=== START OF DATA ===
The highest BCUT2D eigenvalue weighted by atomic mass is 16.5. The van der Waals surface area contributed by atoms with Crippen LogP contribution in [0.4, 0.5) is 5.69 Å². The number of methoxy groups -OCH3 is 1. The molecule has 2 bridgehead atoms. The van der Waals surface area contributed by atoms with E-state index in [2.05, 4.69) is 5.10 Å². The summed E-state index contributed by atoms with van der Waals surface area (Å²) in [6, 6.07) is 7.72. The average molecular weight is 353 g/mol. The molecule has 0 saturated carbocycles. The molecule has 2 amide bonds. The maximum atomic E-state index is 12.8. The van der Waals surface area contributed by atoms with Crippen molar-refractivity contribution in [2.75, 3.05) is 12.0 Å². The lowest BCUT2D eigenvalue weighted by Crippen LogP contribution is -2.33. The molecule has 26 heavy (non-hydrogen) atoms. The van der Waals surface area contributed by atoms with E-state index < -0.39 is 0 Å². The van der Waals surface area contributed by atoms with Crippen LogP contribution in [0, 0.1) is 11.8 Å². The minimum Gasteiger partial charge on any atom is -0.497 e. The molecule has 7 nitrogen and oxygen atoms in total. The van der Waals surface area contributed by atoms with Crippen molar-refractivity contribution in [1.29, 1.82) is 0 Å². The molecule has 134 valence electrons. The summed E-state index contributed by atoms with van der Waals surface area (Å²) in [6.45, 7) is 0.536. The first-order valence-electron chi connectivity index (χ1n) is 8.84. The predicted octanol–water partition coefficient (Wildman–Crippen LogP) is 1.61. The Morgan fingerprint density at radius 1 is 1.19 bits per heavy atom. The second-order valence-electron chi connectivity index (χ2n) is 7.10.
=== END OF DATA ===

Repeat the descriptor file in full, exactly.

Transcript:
The highest BCUT2D eigenvalue weighted by atomic mass is 16.5. The van der Waals surface area contributed by atoms with Crippen LogP contribution in [0.4, 0.5) is 5.69 Å². The number of methoxy groups -OCH3 is 1. The molecule has 2 bridgehead atoms. The van der Waals surface area contributed by atoms with E-state index in [2.05, 4.69) is 5.10 Å². The summed E-state index contributed by atoms with van der Waals surface area (Å²) in [6, 6.07) is 7.72. The average molecular weight is 353 g/mol. The molecule has 0 saturated carbocycles. The molecule has 2 amide bonds. The maximum atomic E-state index is 12.8. The van der Waals surface area contributed by atoms with Crippen molar-refractivity contribution in [2.75, 3.05) is 12.0 Å². The lowest BCUT2D eigenvalue weighted by Crippen LogP contribution is -2.33. The molecule has 26 heavy (non-hydrogen) atoms. The van der Waals surface area contributed by atoms with E-state index < -0.39 is 0 Å². The van der Waals surface area contributed by atoms with Crippen LogP contribution in [0, 0.1) is 11.8 Å². The minimum Gasteiger partial charge on any atom is -0.497 e. The molecule has 7 nitrogen and oxygen atoms in total. The van der Waals surface area contributed by atoms with Crippen molar-refractivity contribution in [1.29, 1.82) is 0 Å². The molecule has 134 valence electrons. The summed E-state index contributed by atoms with van der Waals surface area (Å²) in [6.45, 7) is 0.536. The first-order valence-electron chi connectivity index (χ1n) is 8.84. The predicted octanol–water partition coefficient (Wildman–Crippen LogP) is 1.61. The Morgan fingerprint density at radius 1 is 1.19 bits per heavy atom. The second-order valence-electron chi connectivity index (χ2n) is 7.10.